For Pieter van der Does and Arnout Schuijff, cofounders of Adyen BV, replacing PayPal Holdings Inc. as eBay Inc.’s payment processor was a major coup. But the Dutch firm’s June 13 share offering on the Euronext stock exchange, announced on Tuesday, represents the fulfillment of a decades-long dream.
Van der Does and Schuijff helped establish one of the first online payment processors, Bibit, back in the 1990s dot-com boom. Royal Bank of Scotland acquired it in 2004. But in 2006, Bibit’s founders checked out to form a new venture—Adyen—and this time, Van der Does told Bloomberg in a 2016 interview, they had no intention of ever selling out. By 2017 Adyen was processing in excess of $122 billion in payments for the year, an increase of 61 percent from the year before, and generated $1.2 billion in revenue, according to financial filings. Uber Technologies Inc., Netflix Inc., Spotify Technology SA and Facebook Inc., are all customers.
On Tuesday the company announced its intention to go public and generate as much as €947 million, or $1.1 billion, for existing investors in one of the biggest European fintech IPOs in years, valuing the company at $8.3 billion. It hits as the battle to rule Europe’s payments infrastructure is intensifying to an unprecedented degree.
For years, the systems for processing payments in stores and online have been controlled by big banks, credit-card issuers and a few longstanding IT suppliers. Yet, Adyen is part of a new breed of fintech firms challenging this hegemony, and the European Union has embraced this new order as a way to stoke more choices for consumers.
In January Brussels implemented a law that requires banks across the bloc to open their systems and share customer data with qualified fintechs and other players. In April the Bank of England granted TransferWise Ltd., a London-based money transfer start-up, direct access to its payment system, which means it no longer has to depend on lenders to settle its customers’ transactions.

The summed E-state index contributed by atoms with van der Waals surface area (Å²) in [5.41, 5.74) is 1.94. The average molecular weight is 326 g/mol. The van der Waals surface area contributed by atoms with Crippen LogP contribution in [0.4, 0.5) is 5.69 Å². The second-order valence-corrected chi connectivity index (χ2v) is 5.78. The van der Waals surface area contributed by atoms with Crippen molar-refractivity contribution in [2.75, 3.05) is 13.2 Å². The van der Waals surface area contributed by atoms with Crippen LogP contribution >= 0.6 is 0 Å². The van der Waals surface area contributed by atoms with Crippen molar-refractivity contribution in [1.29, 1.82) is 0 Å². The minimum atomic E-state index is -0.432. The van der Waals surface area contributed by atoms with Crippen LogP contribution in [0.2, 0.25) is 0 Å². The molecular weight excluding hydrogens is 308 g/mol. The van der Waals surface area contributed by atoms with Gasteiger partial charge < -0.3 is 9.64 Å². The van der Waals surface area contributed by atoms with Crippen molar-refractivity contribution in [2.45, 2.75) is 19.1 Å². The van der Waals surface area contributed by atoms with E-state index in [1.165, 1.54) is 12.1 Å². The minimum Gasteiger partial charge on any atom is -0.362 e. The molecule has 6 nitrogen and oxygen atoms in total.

It’s the first nonbank to join the the most exclusive club in British finance.
Adyen’s offering also punctuates a spate of dealmaking in the European fintech scene. In May PayPal acquired Swedish payments processor iZettle for $2.2 billion. Later this year, Funding Circle Ltd. a London-based peer-to-peer lender, is expected to hold its own IPO that may value the firm at $2.6 billion. Chinese players are now starting to move into Europe’s fintech space: In March Hong Kong-based Tencent Holdings Ltd. coled a $160-million funding round in N26 GmbH, a German digital bank.
Entrepreneurs from Berlin to London are buzzing with speculation that more IPOs and deals are coming as the first generation of start-ups mature and their VC backers eye exits from their investments.
Despite its success so far, Adyen still has some ways to go to catch up with the largest payments firms—Vantiv, Chase Paymentech and First Data each handle about $1 trillion annually—but Adyen differs from many of its rivals in a number of ways: Its transaction processing fees are typically lower than those of other young e-commerce oriented payments firms such as Stripe or Square, and it can handle transfers in more currencies and payment types than Chase Paymentech or Vantiv.